I found the time spent with the other delegates to be as valuable as the vendor meetings. This crew is passionate about wireless networking and seasoned in the design, installation, evaluation, and support of all things WLAN. So what did I get out my time with the wireless companies? Here are some of the highlights.
First, mapping and analytics looks to be a hot area in indoor WLAN, particularly retail environments. As more people carry smartphones and tablets, WLAN APs can be employed to track their movements and activities, which opens the door to a slew of new location-based applications and services that can monetize the wireless network. For instance, I wrote recently about a partnership between Aerohive and Euclid Analytics that will use sensors built into Aerohive APs to monitor Wi-Fi enabled smartphones and "report on the number of people who walk past the store, the number of visitors inside the store, how much time they spend there, and visitor frequency."
At the Wireless Field Day event, Cisco talked about location-based features in its Mobility Services Engine (MSE 7.4) that could use a WLAN to make it easier for visitors to navigate large venues (think malls, stadiums, large corporate campuses, and so on). This maps closely to services offered by Canadian startup WiFarer.
Second, it's clear from both the formal presentations and casual discussions that wireless networking continues to get more sophisticated in technical complexity and feature sets. This has implications from sales to installation to support, particularly in corporate environments where employees expect wireless access to be as ubiquitous as coffee in the lunchroom. As wireless becomes the default access method for employees and guests coming to the office, the WLAN needs to be rock-solid in terms of availability and performance. It also means companies have to decide how much longer it makes sense to support both a wireless and wired access layer.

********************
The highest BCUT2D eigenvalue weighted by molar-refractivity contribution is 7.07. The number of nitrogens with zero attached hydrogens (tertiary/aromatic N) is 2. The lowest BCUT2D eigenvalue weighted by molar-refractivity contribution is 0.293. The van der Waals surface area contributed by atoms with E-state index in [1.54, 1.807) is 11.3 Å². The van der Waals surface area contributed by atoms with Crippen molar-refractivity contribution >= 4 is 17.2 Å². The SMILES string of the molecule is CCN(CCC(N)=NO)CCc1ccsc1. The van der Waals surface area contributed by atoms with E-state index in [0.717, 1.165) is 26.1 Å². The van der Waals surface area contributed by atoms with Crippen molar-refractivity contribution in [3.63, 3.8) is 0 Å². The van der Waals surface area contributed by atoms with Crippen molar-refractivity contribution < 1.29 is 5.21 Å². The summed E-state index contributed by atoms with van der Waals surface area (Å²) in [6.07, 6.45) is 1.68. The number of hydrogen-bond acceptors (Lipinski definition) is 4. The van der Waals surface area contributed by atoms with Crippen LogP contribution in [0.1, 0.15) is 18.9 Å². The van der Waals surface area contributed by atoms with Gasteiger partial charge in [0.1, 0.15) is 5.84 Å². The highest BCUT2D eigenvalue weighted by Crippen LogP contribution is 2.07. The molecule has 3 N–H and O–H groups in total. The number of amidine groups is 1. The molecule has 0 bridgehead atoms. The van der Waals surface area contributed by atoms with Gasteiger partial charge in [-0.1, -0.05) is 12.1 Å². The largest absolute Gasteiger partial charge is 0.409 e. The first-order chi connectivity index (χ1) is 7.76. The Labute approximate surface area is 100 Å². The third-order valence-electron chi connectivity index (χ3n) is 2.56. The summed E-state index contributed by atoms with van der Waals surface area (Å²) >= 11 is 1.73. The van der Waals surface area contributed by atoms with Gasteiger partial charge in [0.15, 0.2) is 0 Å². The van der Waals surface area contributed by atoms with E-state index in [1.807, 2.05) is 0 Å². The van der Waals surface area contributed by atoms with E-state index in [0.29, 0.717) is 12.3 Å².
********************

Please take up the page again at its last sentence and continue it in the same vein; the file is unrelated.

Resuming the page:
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Third, it's becoming ever more clear that multivendor WLAN interoperability is a pipe dream. It's simply never going to happen. As each vendor builds on exponentially deeper proprietary roots, lock-in will continue to be the rule, and switching WLAN vendors will get more difficult for big environments. That's disappointing.
In addition to the above three points, there were other takeaways from the event. One is that the WLAN market appears to be robust. For example, one delegate roundtable focused on the scarcity of WLAN talent in the market. In addition, most of the vendors present predicted sales growth and wireless market expansion in the next several quarters.
Meraki discussed how its cloud-managed Dashboard service works behind the scenes. This was perhaps the most riveting presentation. With multiple data centers in various countries, it is both an art and science to keep huge amounts of customer data across thousands of Dashboard accounts in line, peppy and backed up. The presentation was a study in parallel computing and other lofty topics not often shared with networking types.
Finally, no discussion of WLAN would be complete without 802.11ac. Cisco presented delegates with its vision for 802.11ac, but the other vendors present either avoided the topic or were sheepish about on-camera discussions. To my mind, this means Cisco is more confident in its 11ac roadmap than the other competitors we spent time with.
That's the short recap Wireless Field Day 4. For the full scoop (including recorded sessions, photographs and social media interactions) and information on future Field Day events, see Tech Field Day. My travel and hotel costs were covered by Tech Field Day. I wasn't paid to attend. Motorola gave delegates a stand-alone AP.